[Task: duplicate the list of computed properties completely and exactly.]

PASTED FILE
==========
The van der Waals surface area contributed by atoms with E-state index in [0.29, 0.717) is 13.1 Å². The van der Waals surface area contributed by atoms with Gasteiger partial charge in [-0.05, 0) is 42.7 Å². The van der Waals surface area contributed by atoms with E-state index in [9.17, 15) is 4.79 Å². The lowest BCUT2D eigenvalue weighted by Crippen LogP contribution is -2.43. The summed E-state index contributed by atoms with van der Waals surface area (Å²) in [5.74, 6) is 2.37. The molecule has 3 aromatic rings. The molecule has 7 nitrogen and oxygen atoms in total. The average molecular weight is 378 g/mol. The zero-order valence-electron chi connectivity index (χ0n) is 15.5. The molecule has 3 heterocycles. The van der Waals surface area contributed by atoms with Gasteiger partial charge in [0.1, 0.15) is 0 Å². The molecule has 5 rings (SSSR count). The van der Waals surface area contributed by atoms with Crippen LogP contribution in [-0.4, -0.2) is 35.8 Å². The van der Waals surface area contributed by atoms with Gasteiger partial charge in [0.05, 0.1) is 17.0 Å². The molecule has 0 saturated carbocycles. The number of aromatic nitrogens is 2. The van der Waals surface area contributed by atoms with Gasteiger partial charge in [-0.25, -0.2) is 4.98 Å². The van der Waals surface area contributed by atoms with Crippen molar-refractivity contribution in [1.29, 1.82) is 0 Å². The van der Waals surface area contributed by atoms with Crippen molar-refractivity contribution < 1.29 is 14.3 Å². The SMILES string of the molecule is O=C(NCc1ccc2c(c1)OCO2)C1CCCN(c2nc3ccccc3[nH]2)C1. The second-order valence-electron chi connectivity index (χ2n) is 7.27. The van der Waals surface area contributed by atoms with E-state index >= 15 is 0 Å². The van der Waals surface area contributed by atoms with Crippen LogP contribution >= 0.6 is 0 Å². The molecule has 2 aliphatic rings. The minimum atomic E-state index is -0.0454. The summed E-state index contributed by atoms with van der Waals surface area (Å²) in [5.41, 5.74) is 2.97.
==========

The van der Waals surface area contributed by atoms with E-state index in [0.29, 0.717) is 13.1 Å². The van der Waals surface area contributed by atoms with Gasteiger partial charge in [-0.05, 0) is 42.7 Å². The van der Waals surface area contributed by atoms with E-state index in [9.17, 15) is 4.79 Å². The lowest BCUT2D eigenvalue weighted by Crippen LogP contribution is -2.43. The summed E-state index contributed by atoms with van der Waals surface area (Å²) in [5.74, 6) is 2.37. The molecule has 3 aromatic rings. The molecule has 7 nitrogen and oxygen atoms in total. The average molecular weight is 378 g/mol. The zero-order valence-electron chi connectivity index (χ0n) is 15.5. The molecule has 3 heterocycles. The van der Waals surface area contributed by atoms with Gasteiger partial charge in [0.1, 0.15) is 0 Å². The molecule has 5 rings (SSSR count). The van der Waals surface area contributed by atoms with Crippen LogP contribution in [-0.4, -0.2) is 35.8 Å². The van der Waals surface area contributed by atoms with Gasteiger partial charge in [0.05, 0.1) is 17.0 Å². The molecule has 0 saturated carbocycles. The number of aromatic nitrogens is 2. The van der Waals surface area contributed by atoms with Gasteiger partial charge in [-0.25, -0.2) is 4.98 Å². The van der Waals surface area contributed by atoms with Crippen molar-refractivity contribution in [1.29, 1.82) is 0 Å². The van der Waals surface area contributed by atoms with Crippen molar-refractivity contribution < 1.29 is 14.3 Å². The SMILES string of the molecule is O=C(NCc1ccc2c(c1)OCO2)C1CCCN(c2nc3ccccc3[nH]2)C1. The second-order valence-electron chi connectivity index (χ2n) is 7.27. The van der Waals surface area contributed by atoms with E-state index >= 15 is 0 Å². The van der Waals surface area contributed by atoms with Crippen LogP contribution >= 0.6 is 0 Å². The molecule has 2 aliphatic rings. The minimum atomic E-state index is -0.0454. The summed E-state index contributed by atoms with van der Waals surface area (Å²) in [5.41, 5.74) is 2.97.